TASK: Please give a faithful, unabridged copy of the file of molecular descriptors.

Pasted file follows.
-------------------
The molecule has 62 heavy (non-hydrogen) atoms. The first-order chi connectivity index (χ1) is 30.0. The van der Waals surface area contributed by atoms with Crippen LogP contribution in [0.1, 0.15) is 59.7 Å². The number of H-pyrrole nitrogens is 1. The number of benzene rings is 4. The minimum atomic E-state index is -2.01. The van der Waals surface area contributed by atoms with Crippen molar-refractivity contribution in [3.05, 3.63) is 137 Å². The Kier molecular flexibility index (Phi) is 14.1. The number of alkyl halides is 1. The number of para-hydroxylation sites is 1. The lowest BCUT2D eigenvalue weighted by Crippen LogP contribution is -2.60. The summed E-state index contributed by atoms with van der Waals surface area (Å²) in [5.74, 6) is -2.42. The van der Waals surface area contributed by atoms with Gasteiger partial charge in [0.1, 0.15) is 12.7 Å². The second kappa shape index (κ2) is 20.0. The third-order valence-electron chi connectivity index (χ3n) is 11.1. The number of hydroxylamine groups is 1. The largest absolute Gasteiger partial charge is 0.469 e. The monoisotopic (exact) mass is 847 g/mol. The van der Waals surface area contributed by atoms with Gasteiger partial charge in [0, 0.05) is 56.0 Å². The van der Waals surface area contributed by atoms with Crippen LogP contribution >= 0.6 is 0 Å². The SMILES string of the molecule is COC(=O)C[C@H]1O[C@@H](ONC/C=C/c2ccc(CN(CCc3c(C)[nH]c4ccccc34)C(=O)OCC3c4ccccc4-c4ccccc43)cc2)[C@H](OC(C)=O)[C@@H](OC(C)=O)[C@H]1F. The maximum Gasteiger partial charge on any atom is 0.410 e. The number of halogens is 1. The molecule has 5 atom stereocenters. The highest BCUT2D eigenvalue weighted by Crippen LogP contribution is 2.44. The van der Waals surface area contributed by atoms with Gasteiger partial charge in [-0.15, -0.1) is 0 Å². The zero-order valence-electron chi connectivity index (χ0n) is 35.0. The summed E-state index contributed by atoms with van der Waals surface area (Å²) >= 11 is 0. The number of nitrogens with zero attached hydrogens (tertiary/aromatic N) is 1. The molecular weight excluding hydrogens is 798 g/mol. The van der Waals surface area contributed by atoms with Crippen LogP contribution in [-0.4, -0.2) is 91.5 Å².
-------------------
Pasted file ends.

The molecule has 62 heavy (non-hydrogen) atoms. The first-order chi connectivity index (χ1) is 30.0. The van der Waals surface area contributed by atoms with Crippen LogP contribution in [0.1, 0.15) is 59.7 Å². The number of H-pyrrole nitrogens is 1. The number of benzene rings is 4. The minimum atomic E-state index is -2.01. The van der Waals surface area contributed by atoms with Crippen molar-refractivity contribution in [3.05, 3.63) is 137 Å². The Kier molecular flexibility index (Phi) is 14.1. The number of alkyl halides is 1. The number of para-hydroxylation sites is 1. The lowest BCUT2D eigenvalue weighted by Crippen LogP contribution is -2.60. The summed E-state index contributed by atoms with van der Waals surface area (Å²) in [5.74, 6) is -2.42. The van der Waals surface area contributed by atoms with Gasteiger partial charge in [0.1, 0.15) is 12.7 Å². The second kappa shape index (κ2) is 20.0. The third-order valence-electron chi connectivity index (χ3n) is 11.1. The number of hydroxylamine groups is 1. The largest absolute Gasteiger partial charge is 0.469 e. The monoisotopic (exact) mass is 847 g/mol. The van der Waals surface area contributed by atoms with Gasteiger partial charge in [0, 0.05) is 56.0 Å². The van der Waals surface area contributed by atoms with Crippen LogP contribution >= 0.6 is 0 Å². The SMILES string of the molecule is COC(=O)C[C@H]1O[C@@H](ONC/C=C/c2ccc(CN(CCc3c(C)[nH]c4ccccc34)C(=O)OCC3c4ccccc4-c4ccccc43)cc2)[C@H](OC(C)=O)[C@@H](OC(C)=O)[C@H]1F. The maximum Gasteiger partial charge on any atom is 0.410 e. The number of halogens is 1. The molecule has 5 atom stereocenters. The highest BCUT2D eigenvalue weighted by Crippen LogP contribution is 2.44. The van der Waals surface area contributed by atoms with Gasteiger partial charge in [-0.15, -0.1) is 0 Å². The zero-order valence-electron chi connectivity index (χ0n) is 35.0. The summed E-state index contributed by atoms with van der Waals surface area (Å²) >= 11 is 0. The number of nitrogens with zero attached hydrogens (tertiary/aromatic N) is 1. The molecular weight excluding hydrogens is 798 g/mol. The van der Waals surface area contributed by atoms with Crippen LogP contribution in [-0.4, -0.2) is 91.5 Å².